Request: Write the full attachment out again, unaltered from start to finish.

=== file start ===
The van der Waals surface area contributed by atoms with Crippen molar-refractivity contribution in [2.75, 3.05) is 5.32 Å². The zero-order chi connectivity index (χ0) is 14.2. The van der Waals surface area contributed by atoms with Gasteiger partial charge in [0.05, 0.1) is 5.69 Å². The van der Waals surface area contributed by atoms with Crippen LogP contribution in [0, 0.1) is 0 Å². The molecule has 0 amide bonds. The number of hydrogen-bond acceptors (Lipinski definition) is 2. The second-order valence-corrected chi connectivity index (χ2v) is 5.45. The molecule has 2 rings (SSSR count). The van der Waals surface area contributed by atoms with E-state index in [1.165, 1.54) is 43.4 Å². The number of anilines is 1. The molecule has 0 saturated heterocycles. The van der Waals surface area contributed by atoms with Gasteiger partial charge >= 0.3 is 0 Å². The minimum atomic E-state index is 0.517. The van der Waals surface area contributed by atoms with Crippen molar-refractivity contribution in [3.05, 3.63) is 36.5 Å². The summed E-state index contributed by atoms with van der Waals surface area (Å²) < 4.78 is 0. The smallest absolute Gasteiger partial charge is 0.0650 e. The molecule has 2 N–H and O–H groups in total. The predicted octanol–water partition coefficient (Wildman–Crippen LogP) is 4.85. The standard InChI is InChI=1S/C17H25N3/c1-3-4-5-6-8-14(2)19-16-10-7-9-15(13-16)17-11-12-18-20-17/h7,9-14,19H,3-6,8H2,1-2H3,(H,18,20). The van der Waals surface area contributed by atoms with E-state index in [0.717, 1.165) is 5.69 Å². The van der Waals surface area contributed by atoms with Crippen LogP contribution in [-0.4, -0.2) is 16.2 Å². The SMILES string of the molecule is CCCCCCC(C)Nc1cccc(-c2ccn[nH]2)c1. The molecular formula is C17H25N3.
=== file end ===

The van der Waals surface area contributed by atoms with Crippen molar-refractivity contribution in [2.75, 3.05) is 5.32 Å². The zero-order chi connectivity index (χ0) is 14.2. The van der Waals surface area contributed by atoms with Gasteiger partial charge in [0.05, 0.1) is 5.69 Å². The van der Waals surface area contributed by atoms with Crippen LogP contribution in [0, 0.1) is 0 Å². The molecule has 0 amide bonds. The number of hydrogen-bond acceptors (Lipinski definition) is 2. The second-order valence-corrected chi connectivity index (χ2v) is 5.45. The molecule has 2 rings (SSSR count). The van der Waals surface area contributed by atoms with E-state index in [1.165, 1.54) is 43.4 Å². The number of anilines is 1. The molecule has 0 saturated heterocycles. The van der Waals surface area contributed by atoms with Gasteiger partial charge >= 0.3 is 0 Å². The minimum atomic E-state index is 0.517. The van der Waals surface area contributed by atoms with Crippen molar-refractivity contribution in [3.05, 3.63) is 36.5 Å². The summed E-state index contributed by atoms with van der Waals surface area (Å²) < 4.78 is 0. The smallest absolute Gasteiger partial charge is 0.0650 e. The molecule has 2 N–H and O–H groups in total. The predicted octanol–water partition coefficient (Wildman–Crippen LogP) is 4.85. The standard InChI is InChI=1S/C17H25N3/c1-3-4-5-6-8-14(2)19-16-10-7-9-15(13-16)17-11-12-18-20-17/h7,9-14,19H,3-6,8H2,1-2H3,(H,18,20). The van der Waals surface area contributed by atoms with E-state index in [0.717, 1.165) is 5.69 Å². The van der Waals surface area contributed by atoms with Crippen LogP contribution in [-0.4, -0.2) is 16.2 Å². The SMILES string of the molecule is CCCCCCC(C)Nc1cccc(-c2ccn[nH]2)c1. The molecular formula is C17H25N3.